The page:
Since it’s all the rage right now, I’d like to announce that I’m launching my own cryptocurrency next week.
Let’s call it “kingcoin”.
No, that’s too selfish.
How about “muttcoin”? I’ve always had a soft spot for mixed race people.
Yes, that’s perfect – everyone loves dogs.
This is going to be the biggest thing since fidget spinners.
Well done! Everyone reading this will get one muttcoin when my new coin launches next week.
I will distribute 1 million muttcoins evenly. Feel free to spend them wherever you want (or wherever someone accepts them!).
What is that? The cashier at Target said they won’t accept our muttcoin?
Tell those who doubt that muttcoin has a scarcity value – there will only ever be 1 million muttcoins. On top of that, it’s supported by the full faith and credit of my desktop’s 8GB of RAM.
Also, remind them that ten years ago bitcoin could not even buy you a box of chewing gum. Now one bitcoin can buy a lifetime supply.
And, like bitcoin, you can safely store muttcoin offline away from hackers and thieves.
It is basically an exact replica of bitcoin’s properties. Muttcoin has a decentralized ledger with unbreakable cryptography, and all transactions are immutable.
Still not convinced that our muttcoins will be worth billions in the future?
Well, it’s understandable. The fact is that launching a new cryptocurrency is much more difficult than it seems, if not completely impossible.
That’s why I believe bitcoin has reached these heights against all odds. And because of its unique customer network, it will continue to do so.
Of course, there were setbacks. But each of those failures ultimately resulted in higher prices. The recent 60% drop will be no different.
The Bitcoin Miracle
Bitcoin’s success rests on its ability to create a global network of users willing to transact with it now or store it for later. Future prices will be determined by the pace at which the network grows.
Even in the face of wild price swings, bitcoin adoption continues to grow at an exponential rate. There are now 23 million wallets open globally chasing 21 million bitcoins. In a few years, the number of wallets could grow to include 5 billion people on the planet connected to the Internet.
Sometimes the motivation of new crypto-converts was speculative; other times they looked for a store of value away from their own domestic currency. In the past year, new apps like Coinbase have made it even easier to onboard new users.
If you haven’t noticed, when people buy bitcoin, they talk about it. We all have that friend who bought bitcoin and then wouldn’t shut up about it. Yes, I’m guilty of this – and I’m sure plenty of readers are too.
Perhaps subconsciously, owners become crypto-evangelists because convincing others to buy serves their own self-interest in increasing the value of their holdings.
Bitcoin evangelism – spreading the good word – is what miraculously caused the price to rise from $0.001 to a recent price of $10,000.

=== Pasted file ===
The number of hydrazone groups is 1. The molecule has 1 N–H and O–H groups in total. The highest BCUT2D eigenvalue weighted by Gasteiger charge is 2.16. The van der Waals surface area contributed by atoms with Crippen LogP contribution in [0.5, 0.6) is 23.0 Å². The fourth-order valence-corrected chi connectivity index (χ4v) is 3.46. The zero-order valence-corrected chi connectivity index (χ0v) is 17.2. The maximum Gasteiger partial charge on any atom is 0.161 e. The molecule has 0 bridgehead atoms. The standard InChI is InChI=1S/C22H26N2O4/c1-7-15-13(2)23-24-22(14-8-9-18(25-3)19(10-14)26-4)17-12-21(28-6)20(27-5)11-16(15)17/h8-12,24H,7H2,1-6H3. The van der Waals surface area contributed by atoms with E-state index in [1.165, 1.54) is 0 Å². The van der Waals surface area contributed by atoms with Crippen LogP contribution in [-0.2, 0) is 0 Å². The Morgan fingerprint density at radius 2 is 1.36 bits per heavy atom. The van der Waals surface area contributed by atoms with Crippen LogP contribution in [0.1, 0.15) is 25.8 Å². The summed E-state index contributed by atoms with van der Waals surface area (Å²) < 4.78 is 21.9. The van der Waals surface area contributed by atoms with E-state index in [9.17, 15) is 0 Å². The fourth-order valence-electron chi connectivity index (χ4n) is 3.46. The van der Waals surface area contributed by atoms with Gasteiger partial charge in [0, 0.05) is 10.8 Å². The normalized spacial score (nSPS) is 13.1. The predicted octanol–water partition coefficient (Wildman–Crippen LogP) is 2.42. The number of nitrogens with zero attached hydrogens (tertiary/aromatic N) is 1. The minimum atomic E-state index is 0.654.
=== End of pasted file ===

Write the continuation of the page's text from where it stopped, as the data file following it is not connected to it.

Who could have imagined that its pseudonymous creator, fed up with the global banking oligopoly, launched an intangible digital resource that in less than a decade rivaled the value of the world’s largest currencies?
No religion, political movement or technology has ever witnessed these growth rates. Then again, humanity has never been so connected.
The idea of money
Bitcoin started as an idea. To be clear, all money – whether it was the fake money used by primitive islanders, gold bullion, or the US dollar – began as an idea. The idea is that a network of users value it equally and would be willing to share something of equal value for your form of money.
Money has no intrinsic value; its value is purely external – only what others think it is worth.
Look at the dollar in your pocket – it’s just a fancy piece of paper with a one-eyed pyramid, drawn portraits and signatures of important people.
To be useful, society must view it as a unit of account, and merchants must be willing to accept it as payment for goods and services.
Bitcoin has shown an incredible ability to reach and connect a network of millions of users.
One bitcoin is only worth what the next person is willing to pay for it. But if the web continues to expand at an exponential rate, limited supply means that prices can only move in one direction… more.
The bottom line
Bitcoin’s nine-year rise has been marked by massive bouts of volatility. There was an 85% correction in January 2015 and several others over 60%, including a colossal 93% decline in 2011.
Through each of these corrections, however, the network (as measured by the number of wallets) continued to expand at a rapid rate. While some speculators saw their value decimated, new margin investors saw value and became buyers.
Abnormal levels of volatility actually helped the bitcoin network grow to 23 million users.
Hey, maybe we just need some muttcoin price volatility to attract new users…